|Mar 02, 2014, 02:11 PM|
|Mar 05, 2014, 02:39 PM|
Joined Jun 2008
|Mar 05, 2014, 04:13 PM|
The Hubsan X4 review thread
I think dark means "no auto leveling". E.g. "No accelerometer", "rate mode", "acro mode". Flying without gyro would require some serious brain acrobatics
The gyro makes a quad fly at all, and the accelerometer makes it auto-level.
Gyro mode is also referred to as "3-axis mode", "rate mode", or "acro mode". If you hold the pitch/roll stick off center, this will result in constant attitude change. If you let go, the quad retains the current attitude.
Flying with accelerometer is referred to as "6-axis", "level mode" or "angle mode". If you hold the pitch/roll stick off center, you command a constant attitude. If you return the stick to center, the quad will return to level.
Rate mode lets you flip etc, angle mode doesn't (unless you cut throttle at the right time, but that's more like accidental panic flips..)
(Btw, I don't get why it's called "accelerometer". It's not measuring acceleration (that's what the gyro does), but absolute attitude. Someone care to educate me?)
I don't think you can fly an X4 in rate mode. I might be wrong. My first X4 is still sitting in the paint shop in Denver
|Yesterday, 08:57 PM|
Jump to: navigation, search
A depiction of an accelerometer designed at Sandia National Laboratories.
An accelerometer is a device that measures proper acceleration. The proper acceleration measured by an accelerometer is not necessarily the coordinate acceleration (rate of change of velocity). Instead, the accelerometer sees the acceleration associated with the phenomenon of weight experienced by any test mass at rest in the frame of reference of the accelerometer device. For example, an accelerometer at rest on the surface of the earth will measure an acceleration g= 9.81 m/s2 straight upwards, due to its weight. By contrast, accelerometers in free fall or at rest in outer space will measure zero. Another term for the type of acceleration that accelerometers can measure is g-force acceleration.
Accelerometers have multiple applications in industry and science. Highly sensitive accelerometers are components of inertial navigation systems for aircraft and missiles. Accelerometers are used to detect and monitor vibration in rotating machinery. Accelerometers are used in tablet computers and digital cameras so that images on screens are always displayed upright. Accelerometers are used in drones for flight stabilisation.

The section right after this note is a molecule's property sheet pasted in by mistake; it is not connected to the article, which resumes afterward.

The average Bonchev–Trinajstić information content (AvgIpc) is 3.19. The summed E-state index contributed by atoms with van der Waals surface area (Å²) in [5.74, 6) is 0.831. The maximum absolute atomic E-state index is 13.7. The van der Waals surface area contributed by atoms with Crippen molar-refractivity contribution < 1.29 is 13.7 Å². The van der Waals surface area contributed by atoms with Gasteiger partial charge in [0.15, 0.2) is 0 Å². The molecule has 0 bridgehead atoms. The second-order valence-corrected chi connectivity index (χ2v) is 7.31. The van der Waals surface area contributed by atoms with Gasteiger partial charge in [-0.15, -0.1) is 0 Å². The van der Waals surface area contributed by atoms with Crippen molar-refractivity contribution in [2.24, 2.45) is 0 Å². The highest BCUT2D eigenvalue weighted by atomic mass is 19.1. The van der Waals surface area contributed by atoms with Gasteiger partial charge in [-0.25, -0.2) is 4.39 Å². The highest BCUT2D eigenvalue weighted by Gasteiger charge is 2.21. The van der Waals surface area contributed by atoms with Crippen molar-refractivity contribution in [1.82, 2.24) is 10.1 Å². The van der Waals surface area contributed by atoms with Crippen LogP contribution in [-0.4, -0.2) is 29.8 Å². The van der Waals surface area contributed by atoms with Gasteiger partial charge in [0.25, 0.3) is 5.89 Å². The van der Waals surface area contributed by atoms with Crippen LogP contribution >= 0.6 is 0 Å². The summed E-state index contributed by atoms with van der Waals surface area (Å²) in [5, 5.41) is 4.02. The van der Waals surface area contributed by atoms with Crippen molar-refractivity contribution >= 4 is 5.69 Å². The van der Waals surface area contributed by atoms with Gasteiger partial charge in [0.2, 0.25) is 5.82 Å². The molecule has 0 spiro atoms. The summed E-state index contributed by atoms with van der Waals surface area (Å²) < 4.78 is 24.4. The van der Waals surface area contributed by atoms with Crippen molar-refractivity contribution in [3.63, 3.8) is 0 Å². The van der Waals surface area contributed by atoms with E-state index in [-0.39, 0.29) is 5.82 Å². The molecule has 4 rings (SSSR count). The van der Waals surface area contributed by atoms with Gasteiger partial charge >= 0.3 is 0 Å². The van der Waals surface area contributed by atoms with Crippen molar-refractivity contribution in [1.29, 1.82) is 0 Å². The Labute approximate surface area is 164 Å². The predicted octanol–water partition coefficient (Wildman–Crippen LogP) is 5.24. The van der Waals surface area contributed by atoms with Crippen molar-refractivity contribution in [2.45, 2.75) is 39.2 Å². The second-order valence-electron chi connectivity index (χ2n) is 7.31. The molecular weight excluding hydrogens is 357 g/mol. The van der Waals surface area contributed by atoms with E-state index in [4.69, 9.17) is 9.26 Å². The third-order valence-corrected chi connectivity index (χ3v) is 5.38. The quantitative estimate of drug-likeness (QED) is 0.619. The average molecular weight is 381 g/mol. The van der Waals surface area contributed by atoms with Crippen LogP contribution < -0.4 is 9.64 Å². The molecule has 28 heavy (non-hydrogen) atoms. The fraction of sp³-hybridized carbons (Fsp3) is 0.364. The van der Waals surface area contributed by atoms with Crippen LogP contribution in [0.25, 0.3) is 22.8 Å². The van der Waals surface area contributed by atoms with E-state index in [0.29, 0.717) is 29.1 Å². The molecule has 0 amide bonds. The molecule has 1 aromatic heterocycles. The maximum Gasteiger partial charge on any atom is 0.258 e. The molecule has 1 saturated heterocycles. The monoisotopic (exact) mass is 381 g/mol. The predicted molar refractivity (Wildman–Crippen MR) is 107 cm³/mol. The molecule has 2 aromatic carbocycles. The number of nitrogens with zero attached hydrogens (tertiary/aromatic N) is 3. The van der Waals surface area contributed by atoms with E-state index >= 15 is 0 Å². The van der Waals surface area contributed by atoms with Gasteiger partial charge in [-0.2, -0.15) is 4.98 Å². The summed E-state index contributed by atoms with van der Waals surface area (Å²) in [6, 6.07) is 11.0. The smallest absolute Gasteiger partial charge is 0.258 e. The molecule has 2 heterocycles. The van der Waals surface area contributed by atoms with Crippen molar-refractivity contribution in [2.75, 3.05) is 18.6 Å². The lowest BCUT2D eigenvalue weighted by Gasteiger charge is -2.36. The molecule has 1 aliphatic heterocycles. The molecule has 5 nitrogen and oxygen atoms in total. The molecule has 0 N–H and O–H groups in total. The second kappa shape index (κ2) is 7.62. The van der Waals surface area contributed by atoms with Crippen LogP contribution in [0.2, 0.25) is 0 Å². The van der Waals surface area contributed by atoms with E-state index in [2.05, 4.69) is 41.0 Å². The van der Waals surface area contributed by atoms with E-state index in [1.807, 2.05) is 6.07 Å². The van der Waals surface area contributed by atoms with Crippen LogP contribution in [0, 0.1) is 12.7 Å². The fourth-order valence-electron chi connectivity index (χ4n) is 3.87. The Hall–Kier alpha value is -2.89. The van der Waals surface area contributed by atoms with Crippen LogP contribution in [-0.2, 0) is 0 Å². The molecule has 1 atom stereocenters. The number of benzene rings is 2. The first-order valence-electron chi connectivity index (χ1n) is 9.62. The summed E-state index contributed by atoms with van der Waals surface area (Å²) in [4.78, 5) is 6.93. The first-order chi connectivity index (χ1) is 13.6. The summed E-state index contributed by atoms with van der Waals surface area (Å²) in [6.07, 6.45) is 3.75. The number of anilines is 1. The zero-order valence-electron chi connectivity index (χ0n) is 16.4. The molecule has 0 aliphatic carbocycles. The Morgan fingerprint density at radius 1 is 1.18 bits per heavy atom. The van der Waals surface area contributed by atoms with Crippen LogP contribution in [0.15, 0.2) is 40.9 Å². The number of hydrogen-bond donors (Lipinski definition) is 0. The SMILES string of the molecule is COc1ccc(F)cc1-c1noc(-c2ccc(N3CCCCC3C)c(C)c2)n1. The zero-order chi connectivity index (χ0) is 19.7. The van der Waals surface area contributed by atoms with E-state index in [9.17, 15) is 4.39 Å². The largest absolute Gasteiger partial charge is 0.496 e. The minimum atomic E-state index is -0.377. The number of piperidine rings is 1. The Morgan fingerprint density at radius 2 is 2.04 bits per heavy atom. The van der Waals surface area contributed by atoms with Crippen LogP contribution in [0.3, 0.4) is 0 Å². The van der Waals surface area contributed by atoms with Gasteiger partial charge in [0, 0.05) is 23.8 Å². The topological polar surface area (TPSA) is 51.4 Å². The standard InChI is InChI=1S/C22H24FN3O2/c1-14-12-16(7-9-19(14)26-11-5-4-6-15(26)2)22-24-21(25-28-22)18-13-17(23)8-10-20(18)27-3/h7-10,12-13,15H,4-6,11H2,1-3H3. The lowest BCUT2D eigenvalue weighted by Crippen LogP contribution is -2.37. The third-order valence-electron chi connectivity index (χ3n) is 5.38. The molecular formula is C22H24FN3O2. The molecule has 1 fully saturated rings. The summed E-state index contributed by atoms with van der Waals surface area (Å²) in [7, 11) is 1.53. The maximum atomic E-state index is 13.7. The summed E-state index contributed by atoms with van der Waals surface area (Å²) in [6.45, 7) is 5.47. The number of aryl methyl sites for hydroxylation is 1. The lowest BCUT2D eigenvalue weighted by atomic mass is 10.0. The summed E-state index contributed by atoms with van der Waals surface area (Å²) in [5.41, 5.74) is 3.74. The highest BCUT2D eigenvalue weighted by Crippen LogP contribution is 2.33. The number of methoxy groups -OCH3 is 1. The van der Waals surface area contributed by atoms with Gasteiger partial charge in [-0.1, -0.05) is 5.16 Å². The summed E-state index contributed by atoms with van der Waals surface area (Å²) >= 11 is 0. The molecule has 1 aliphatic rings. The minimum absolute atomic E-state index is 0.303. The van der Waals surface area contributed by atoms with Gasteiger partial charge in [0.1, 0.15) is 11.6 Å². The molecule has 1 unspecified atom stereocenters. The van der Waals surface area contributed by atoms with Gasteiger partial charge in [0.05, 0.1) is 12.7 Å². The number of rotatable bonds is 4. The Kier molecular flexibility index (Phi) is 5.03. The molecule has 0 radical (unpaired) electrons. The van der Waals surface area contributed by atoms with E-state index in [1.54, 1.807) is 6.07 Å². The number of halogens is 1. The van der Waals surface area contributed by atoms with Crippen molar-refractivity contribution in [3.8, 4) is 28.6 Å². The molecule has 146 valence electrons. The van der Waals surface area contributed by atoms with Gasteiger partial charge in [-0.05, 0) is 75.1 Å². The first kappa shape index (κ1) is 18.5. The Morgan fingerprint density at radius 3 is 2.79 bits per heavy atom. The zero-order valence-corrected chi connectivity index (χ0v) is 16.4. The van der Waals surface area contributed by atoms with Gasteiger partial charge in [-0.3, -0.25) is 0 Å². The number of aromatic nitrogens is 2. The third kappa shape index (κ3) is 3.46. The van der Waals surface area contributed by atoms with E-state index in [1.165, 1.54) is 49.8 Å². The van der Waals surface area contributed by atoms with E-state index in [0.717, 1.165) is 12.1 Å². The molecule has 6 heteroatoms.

Single- and multi-axis models of accelerometer are available to detect magnitude and direction of the proper acceleration (or g-force), as a vector quantity, and can be used to sense orientation (because direction of weight changes), coordinate acceleration (so long as it produces g-force or a change in g-force), vibration, shock, and falling in a resistive medium (a case where the proper acceleration changes, since it starts at zero, then increases). Micromachined accelerometers are increasingly present in portable electronic devices and video game controllers, to detect the position of the device or provide for game input.
Pairs of accelerometers extended over a region of space can be used to detect differences (gradients) in the proper accelerations of frames of references associated with those points. These devices are called gravity gradiometers, as they measure gradients in the gravitational field. Such pairs of accelerometers in theory may also be able to detect gravitational waves.
|Category||Thread||Thread Starter||Forum||Replies||Last Post|
|Discussion||The Hubsan X4||youxif||Multirotor Talk||55||Jan 31, 2014 09:21 AM|
|Discussion||Hubsan x4 6axis||scousethief||Mini Multirotors||295||Jun 21, 2013 07:22 AM|
|Discussion||Hubsan X4 Mini Quad||dc9guy||Mini Multirotors||32||Feb 04, 2013 10:14 PM|
|Discussion||Hitec X4-80 eighty 4 port chager review search||Timewarp||Batteries and Chargers||4||Jun 22, 2012 04:20 PM|